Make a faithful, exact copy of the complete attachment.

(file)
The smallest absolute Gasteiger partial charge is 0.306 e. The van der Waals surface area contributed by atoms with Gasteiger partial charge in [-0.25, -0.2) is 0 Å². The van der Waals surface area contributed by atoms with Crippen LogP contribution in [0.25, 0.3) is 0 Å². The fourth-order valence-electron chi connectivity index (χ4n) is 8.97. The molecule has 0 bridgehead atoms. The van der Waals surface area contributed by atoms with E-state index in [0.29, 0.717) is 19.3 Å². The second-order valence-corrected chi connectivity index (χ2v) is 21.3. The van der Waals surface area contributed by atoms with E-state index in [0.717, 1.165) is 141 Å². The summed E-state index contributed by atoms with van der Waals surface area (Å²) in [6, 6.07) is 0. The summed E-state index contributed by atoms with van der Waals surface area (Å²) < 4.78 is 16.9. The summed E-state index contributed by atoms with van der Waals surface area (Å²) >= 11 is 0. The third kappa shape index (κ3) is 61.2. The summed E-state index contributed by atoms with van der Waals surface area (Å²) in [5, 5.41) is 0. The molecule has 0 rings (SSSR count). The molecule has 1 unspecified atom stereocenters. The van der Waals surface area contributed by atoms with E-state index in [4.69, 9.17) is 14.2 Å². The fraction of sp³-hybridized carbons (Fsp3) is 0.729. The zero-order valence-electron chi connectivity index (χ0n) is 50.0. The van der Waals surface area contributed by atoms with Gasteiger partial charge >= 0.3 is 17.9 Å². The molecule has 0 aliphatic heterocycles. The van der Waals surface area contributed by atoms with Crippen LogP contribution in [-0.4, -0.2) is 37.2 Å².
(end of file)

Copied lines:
The smallest absolute Gasteiger partial charge is 0.306 e. The van der Waals surface area contributed by atoms with Gasteiger partial charge in [-0.25, -0.2) is 0 Å². The van der Waals surface area contributed by atoms with Crippen LogP contribution in [0.25, 0.3) is 0 Å². The fourth-order valence-electron chi connectivity index (χ4n) is 8.97. The molecule has 0 bridgehead atoms. The van der Waals surface area contributed by atoms with E-state index in [0.29, 0.717) is 19.3 Å². The second-order valence-corrected chi connectivity index (χ2v) is 21.3. The van der Waals surface area contributed by atoms with E-state index in [0.717, 1.165) is 141 Å². The summed E-state index contributed by atoms with van der Waals surface area (Å²) in [6, 6.07) is 0. The summed E-state index contributed by atoms with van der Waals surface area (Å²) < 4.78 is 16.9. The summed E-state index contributed by atoms with van der Waals surface area (Å²) >= 11 is 0. The third kappa shape index (κ3) is 61.2. The summed E-state index contributed by atoms with van der Waals surface area (Å²) in [5, 5.41) is 0. The molecule has 0 rings (SSSR count). The molecule has 1 unspecified atom stereocenters. The van der Waals surface area contributed by atoms with E-state index in [4.69, 9.17) is 14.2 Å². The fraction of sp³-hybridized carbons (Fsp3) is 0.729. The zero-order valence-electron chi connectivity index (χ0n) is 50.0. The van der Waals surface area contributed by atoms with Gasteiger partial charge >= 0.3 is 17.9 Å². The molecule has 0 aliphatic heterocycles. The van der Waals surface area contributed by atoms with Crippen LogP contribution in [-0.4, -0.2) is 37.2 Å².